St Vincent and was immediately sent to Swansea. There she met another convict Thomas Taylor (Waterloo and Cape Packet) and the two were married on 23 April 1851 when she was 25 and he 31. Taylor came from Marsham in Derbyshire where he worked as a farm labourer. His conviction was for poaching and releasing another man held by a gamekeeper. He was tall and fair and had a wife, Mary, but no children. He had arrived in Hobart on 24 November 1842 having survived the shipwreck of the Waterloo. Initially he was sent to Southport and then to New Norfolk where he worked for a Mr Jervis. In July 1846 he was charged with cattle stealing but was acquitted of the charged and sent to the Cascades Station for a year on probation. By late 1847 he was working for Rev Joseph Maylor at Swansea. After his marriage he was working at Redlands for the Shaw family. (Redlands was situated on the ocean side of the highway on the banks of the Meredith River near Swansea.) Taylor got a ticket of leave in July 1850.

A year after his marriage he served 21 days in gaol for minor larceny. Mary worked as a cook and gave birth to her first child, Mary, on 3 Jan 1854. She received a ticket of leave on six months later and a conditional pardon on 3 June 1856. Nine days later her first son William, was born. Thomas Taylor died on 28 March 1858.

Mary, then 33, obtained her freedom 20 July 1859 and a month later married Henry Bevis, her third husband. It seems likely that Mary and both her second and third husbands all worked at Redlands. Henry continued to work there after his marriage but the property was destroyed by fire in 1866. Records show he voted in the municipal elections in 1860 and received stores from Morris’ store. Mary was the midwife for the district.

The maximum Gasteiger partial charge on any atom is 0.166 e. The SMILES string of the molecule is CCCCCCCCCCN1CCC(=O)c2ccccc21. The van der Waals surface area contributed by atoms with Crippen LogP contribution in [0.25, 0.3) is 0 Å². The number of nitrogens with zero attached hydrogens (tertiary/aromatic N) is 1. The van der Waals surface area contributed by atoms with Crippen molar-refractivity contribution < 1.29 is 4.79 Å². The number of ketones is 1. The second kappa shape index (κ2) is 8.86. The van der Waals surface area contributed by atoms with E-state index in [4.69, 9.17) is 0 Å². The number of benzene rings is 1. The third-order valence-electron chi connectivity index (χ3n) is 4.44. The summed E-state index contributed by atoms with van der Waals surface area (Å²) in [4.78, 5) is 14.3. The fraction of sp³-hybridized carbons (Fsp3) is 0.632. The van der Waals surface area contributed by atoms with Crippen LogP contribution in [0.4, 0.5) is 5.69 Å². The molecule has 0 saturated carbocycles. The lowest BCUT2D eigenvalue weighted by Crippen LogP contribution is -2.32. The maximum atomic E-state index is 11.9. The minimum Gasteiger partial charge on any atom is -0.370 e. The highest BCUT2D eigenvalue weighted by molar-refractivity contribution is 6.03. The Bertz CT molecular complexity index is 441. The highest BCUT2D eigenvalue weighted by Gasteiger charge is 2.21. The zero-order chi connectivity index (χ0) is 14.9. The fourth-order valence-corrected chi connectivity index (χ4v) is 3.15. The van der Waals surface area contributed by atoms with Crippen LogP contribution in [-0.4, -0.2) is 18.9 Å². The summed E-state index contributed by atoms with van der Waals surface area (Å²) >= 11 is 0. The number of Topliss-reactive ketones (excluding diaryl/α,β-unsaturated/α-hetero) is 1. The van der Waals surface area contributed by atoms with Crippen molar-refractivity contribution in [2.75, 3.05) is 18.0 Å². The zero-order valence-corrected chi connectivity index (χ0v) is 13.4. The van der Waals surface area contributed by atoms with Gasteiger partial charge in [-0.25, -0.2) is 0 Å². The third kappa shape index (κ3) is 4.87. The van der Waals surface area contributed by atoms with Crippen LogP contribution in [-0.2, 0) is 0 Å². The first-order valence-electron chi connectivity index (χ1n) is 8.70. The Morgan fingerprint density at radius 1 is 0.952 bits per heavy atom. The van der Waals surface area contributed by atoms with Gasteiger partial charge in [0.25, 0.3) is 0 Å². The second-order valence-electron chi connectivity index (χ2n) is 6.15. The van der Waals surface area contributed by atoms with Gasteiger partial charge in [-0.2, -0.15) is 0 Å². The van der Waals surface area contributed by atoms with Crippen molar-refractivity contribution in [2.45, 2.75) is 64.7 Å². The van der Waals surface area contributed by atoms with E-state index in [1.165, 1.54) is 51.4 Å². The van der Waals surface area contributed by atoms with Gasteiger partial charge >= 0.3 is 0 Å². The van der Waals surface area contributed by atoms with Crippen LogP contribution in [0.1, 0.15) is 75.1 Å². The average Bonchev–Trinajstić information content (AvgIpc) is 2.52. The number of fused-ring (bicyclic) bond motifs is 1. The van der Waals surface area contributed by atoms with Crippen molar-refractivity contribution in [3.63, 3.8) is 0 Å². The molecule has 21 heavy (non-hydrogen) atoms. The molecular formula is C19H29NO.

Mary and Henry had five children and all were baptized in the Swansea Parish Church.
Maria born 2 March 1859
Henry (b. 10/1/1861, d. 30 May 1891) married Jane White (26) in Hobart on 13 Sept. 1883 and had two daughters - Agnes May (b. 9/11/1883-d. 12/2/1885) and Violet Mary (b. 31 Dec 1885 d. 21 Feb 1887).
John (b. 11/6/1864, d. 4 July 1894) married Mary Ann Dooey 16 April 1890. They had two boys John William b 9 dec 1891 and George also born in 1891.
George (b. 14/5/1866, d. 9 Nov 1935) married Minnie Thorpe (18) on 11 February 1886 and they had fourteen children (Robert Henry, Atholl,. Mary Hannah, Minnie, George, Albert John, Victoria Pearl, Cornelius, Francis, Percival, Roy, William, Gwendoline and another who died as an infant in 1913..
Thomas (b. 14 /9/1868, died 3 Sep 1932) married Henrietta, 'Et', Diefenbach, and had two children Gertrude and Thomas.

The Bevis family moved to Hobart around 1875 and settled into a house in Bathurst St. where Mary died in July 1881. She was buried at Cornelian Bay (C of E B63) with her mother Mary and father Henry. Just over 2 years later it seems Henry remarried. His bride was Jane White. At 26 she was just a little older than her stepchildren.
Jane was pregnant but her daughter died as an infant as did a second baby girl. Agnes May (b. 9/11/1883 d. 12/2/1885) and Violet Mary (b. 31 Dec 1885 d. 21 Feb 1887)
Henry died two years after the wedding and his eldest daughter Mary Jane, then 18, probably took over as head of the family.

It seems that Jane Bevis (nee White married a 50 year old famer, John Connell in June 1890. Jane died in 1905 and John 3 year later. They were buried together at Cornelian Bay in O 17.